Choosing Your Guru
Let's start with deciding who is going to spearhead your social media efforts. Don't make the mistake of simply handing this off to an intern or junior account person (who is already overwhelmed with learning the business). Sadly, many companies believe that Millennials (e.g., the younger generation) are social media experts simply by virtue of their age.
According to an aggregate report on Pingdom.com (February 2010), the demographic group that dominates the social media sphere (over 19 different social media networks) is those aged 35 to 44. The truth is, having a Facebook or Twitter account does not mean you know how to use it for marketing purposes. In "old school" terms, this is like saying that a subscription to the Sunday paper makes you an expert in media buying.
That said, you do want to recruit someone who has an enthusiasm, interest and drive for social media. This very well may be one of your younger associates. Keep in mind that the position will require a large time commitment and a certain mind-set. You want someone who thrives on being connected, not someone who doesn't have a vision for the future of the industry. You want someone who understands that "two posts a week" is not a social media plan. Put a different way, you want someone who is a social media nerd. (In a good way, of course!)
Give your selected candidate opportunities to become well versed: send them to conferences, encourage them to become involved in local organizations, make 'continuing education' a large part of their job responsibilities.
Once you know who is going to be in charge of carry your brand voice out into the social media universe, it's time to have a discussion about content.
What's Your Story?
There are many reasons brands need to have a clear, concise story in place, and this is one of them. A successful social media effort radiates from this story. When you already have one in place, your brand is much less likely to stumble. If you don't know your story, figure it out before you even set up a Twitter account or Facebook page.
Social media can help you communicate your brand story by giving you a forum to talk to and listen to current and potential customers (emphasis on the "listen"). This is not a platform for the hard sell. If you've selected the right person for the job, they will understand the importance of creating a conversation through your selected social media channels. They will be able to respond to what's being said about your brand in a positive way, and know how to rectify issues that might arise.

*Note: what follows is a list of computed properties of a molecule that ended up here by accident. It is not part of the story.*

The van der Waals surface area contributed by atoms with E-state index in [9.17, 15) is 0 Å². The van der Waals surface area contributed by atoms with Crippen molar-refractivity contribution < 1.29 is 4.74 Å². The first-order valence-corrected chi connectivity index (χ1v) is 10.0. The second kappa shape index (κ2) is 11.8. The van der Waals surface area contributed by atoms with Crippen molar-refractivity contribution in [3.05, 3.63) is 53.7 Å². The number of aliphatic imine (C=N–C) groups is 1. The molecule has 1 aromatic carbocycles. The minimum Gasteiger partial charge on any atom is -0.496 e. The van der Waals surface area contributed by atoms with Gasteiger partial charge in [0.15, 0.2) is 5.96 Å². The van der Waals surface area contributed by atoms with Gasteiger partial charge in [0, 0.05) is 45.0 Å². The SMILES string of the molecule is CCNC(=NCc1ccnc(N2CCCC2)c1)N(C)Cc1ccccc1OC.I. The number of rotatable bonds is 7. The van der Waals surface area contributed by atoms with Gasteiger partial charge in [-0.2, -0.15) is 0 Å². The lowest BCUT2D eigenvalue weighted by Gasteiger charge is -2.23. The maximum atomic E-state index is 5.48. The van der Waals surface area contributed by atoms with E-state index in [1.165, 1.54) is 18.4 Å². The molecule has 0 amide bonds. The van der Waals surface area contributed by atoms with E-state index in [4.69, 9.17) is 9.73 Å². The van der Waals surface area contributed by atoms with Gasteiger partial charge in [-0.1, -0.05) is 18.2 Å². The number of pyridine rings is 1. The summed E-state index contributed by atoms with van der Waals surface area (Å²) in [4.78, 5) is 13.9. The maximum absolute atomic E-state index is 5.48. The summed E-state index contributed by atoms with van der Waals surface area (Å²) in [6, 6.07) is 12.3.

Beyond The Plan
Here's where many brands drop the ball in social media: even if you have a dedicated resource, you want to make sure that everyone in your organization knows your story and can deliver it properly when conversing through their personal social media vehicles.
After all, it's not like the only person Tweeting, blogging and posting on Facebook every day is your Guru. This is why it's so important that each and every person in your organization knows what to say in a social media setting.
And encourage them to spread the word. Social media by its very nature is wild and untamed, so don't kid yourself that you can keep it down. With proper preparation, you can harness it and use it to spread your brand story.
If you think this part of the equation is optional, just remember, planning ahead is easier than doing damage control.
Put It In The Budget
Despite what marketers might have thought in the early days of social media, it's not free. It requires time and dedicated resources and -- just like every other marketing effort -- it needs a solid strategy and messaging foundation to build from. If you don't already have your brand story in place, that is the first step. It's an investment that will benefit all your marketing initiatives.